“Social media and tourism blogs are being increasingly used by most companies in the tourism industry, including by Jetwing Hotels. We have involved influencers from Sri Lanka as well as overseas in our promotional activities. However, such digital promotional activities have understandably slowed down over the past few years due to Covid and other issues,” he said.
According to him, the benefit of promoting tourism through social media is that it allows you to reach a much larger audience at the fraction of the cost incurred through traditional promotional mediums.
Elaborating further, he stated: “Placing an advertisement in a high-end international magazine will cost around $ 4,000-5,000 per ad. Placing an advertisement in the Qatar or Emirates magazines will cost around $ 4,000. In contrast, you can advertise your business at a fraction of the cost through social media.”
Cooray pointed out that social media promotion allowed you to pinpoint the target market for your promotional activities.
However, he admitted that digital promotion in itself was not sufficient due to the range of varied clientele for the tourism products on offer.
“If you are looking to attract younger customers then promotion through social media is sufficient. However, when you consider the high-end properties that charge around $ 600-1,000, their clientele will be making their holiday choices by browsing the internet or luxury magazines,” he explained.
Positioning of Sri Lanka’s tourism industry
Speaking to The Sunday Morning Business, former Chairman of the Sri Lanka Tourism Development Authority (SLTDA) Kimarli Fernando stated that Sri Lanka needed to understand the need to position its brand appropriately and to do it consistently. She pointed out that Sri Lanka should position itself considering its strengths or features, which included its diversity, compactness, and wellness.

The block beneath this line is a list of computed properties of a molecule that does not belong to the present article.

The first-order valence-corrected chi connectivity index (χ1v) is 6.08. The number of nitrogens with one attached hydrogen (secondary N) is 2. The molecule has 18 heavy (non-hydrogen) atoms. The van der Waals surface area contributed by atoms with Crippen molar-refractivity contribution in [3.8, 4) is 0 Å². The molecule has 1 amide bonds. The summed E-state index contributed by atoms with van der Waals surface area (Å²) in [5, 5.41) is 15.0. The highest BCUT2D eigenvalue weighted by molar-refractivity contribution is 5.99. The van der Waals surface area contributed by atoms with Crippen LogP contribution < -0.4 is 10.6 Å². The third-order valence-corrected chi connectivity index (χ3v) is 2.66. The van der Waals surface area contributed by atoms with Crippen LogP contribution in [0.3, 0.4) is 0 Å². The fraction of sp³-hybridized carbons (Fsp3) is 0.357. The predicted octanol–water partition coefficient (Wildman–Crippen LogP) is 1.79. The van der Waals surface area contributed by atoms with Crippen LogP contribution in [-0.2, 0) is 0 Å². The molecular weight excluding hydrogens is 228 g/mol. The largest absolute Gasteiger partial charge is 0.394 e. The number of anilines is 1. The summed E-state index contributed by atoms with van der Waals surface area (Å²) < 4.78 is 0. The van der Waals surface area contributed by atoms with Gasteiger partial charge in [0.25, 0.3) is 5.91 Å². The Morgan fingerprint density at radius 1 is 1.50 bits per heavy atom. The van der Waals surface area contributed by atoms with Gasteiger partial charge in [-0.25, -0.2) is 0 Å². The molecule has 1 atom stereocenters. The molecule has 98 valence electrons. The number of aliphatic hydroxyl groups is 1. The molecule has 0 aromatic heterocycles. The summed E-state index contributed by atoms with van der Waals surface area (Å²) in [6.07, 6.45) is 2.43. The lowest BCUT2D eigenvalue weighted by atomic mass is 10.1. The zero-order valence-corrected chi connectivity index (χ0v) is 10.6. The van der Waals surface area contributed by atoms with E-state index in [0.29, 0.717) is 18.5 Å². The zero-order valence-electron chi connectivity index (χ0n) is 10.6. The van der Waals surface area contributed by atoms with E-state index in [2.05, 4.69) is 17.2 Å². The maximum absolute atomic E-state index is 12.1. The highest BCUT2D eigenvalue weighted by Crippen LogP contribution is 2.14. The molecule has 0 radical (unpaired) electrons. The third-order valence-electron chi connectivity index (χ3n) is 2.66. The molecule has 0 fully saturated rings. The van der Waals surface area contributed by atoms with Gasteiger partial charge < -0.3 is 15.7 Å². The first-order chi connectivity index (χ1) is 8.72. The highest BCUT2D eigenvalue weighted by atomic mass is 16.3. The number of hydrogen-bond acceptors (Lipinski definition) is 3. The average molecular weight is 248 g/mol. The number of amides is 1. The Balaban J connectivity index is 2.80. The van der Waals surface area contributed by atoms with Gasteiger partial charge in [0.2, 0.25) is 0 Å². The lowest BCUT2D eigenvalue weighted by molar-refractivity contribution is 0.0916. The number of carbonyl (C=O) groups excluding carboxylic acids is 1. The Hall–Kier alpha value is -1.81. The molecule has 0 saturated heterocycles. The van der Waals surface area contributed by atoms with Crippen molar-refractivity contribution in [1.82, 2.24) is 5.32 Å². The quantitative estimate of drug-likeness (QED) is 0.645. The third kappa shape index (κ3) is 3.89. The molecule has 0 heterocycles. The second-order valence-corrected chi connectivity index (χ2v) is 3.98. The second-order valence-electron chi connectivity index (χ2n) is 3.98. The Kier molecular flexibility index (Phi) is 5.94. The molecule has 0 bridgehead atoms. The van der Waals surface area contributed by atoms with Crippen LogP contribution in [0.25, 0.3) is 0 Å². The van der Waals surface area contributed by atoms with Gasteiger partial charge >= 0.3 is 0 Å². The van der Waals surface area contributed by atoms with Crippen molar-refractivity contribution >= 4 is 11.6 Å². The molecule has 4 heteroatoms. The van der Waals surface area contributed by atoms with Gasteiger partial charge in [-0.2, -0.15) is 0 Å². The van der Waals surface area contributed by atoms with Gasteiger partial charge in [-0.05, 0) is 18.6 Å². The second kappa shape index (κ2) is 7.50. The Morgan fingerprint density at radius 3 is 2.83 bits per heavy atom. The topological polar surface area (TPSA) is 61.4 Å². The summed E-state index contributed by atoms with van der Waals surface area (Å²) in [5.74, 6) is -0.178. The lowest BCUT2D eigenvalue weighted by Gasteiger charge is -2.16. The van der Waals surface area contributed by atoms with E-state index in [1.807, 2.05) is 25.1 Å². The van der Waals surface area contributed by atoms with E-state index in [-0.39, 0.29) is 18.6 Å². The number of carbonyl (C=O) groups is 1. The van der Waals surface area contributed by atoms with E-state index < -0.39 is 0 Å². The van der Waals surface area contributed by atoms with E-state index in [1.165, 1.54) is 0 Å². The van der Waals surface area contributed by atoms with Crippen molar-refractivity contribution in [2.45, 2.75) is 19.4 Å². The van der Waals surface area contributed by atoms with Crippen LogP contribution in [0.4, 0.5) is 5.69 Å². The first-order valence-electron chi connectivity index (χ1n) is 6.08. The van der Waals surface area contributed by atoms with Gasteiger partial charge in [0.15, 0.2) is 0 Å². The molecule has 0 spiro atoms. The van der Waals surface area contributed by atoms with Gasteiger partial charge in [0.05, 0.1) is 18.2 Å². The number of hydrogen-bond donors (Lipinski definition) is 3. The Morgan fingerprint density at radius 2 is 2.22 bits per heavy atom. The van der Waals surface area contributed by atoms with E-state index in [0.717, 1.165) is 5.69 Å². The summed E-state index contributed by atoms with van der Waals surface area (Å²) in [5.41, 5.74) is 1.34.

Explaining further, she stated that Sri Lanka should stop comparing itself to other countries as it needed to position itself by focusing on its own strengths, adding: “Sri Lanka cannot be everything for everybody.”
“If you want to experience the best nightlife, Sri Lanka is not the place for it. For that you should look to Thailand. If you want to enjoy a good retail experience, you will go to Singapore or Dubai. If you try to be everything, you will be nothing,” she asserted.
She further pointed out that during her tenure as the SLTDA Chairperson, Sri Lanka tourism had positioned itself as the safest place to travel during Covid-19. “Covid-19 affected everybody. We used it as an opportunity to create a narrative in the eyes of the traveller that Sri Lanka is the safest place to travel. We told the world that ‘we are the safest travel destination, we have a safety- and security-certified hotel waiting for you, and it is safe for you to travel here’.”
Considering the current context, she called on Sri Lanka tourism to convince the international community that Sri Lanka represented an attractive tourist destination for an enjoyable holiday, because tourists who arrived in the country were looking for a holiday and not for an opportunity to engage in charity.
While she admitted that there might be tourists who had a fondness for Sri Lanka and who might be motivated to travel to Sri Lanka in order to bring foreign exchange, such tourists were a minority and accounted for a negligible amount of tourist arrivals to the country.
“We need to give tourists the assurance that they will not be inconvenienced in our country. International media has widely reported that there is a food shortage in Sri Lanka. I admit that food prices have gone up, but would you say that there is a shortage, especially of the kind of food that is required by tourists? There might be a shortage of some imported cheeses or alcohol, but we can adapt and think innovatively outside the box – if you cannot serve foreign alcohol, serve an arrack cocktail; make it trendy like the Singapore Sling at the Raffles Hotel,” she stated.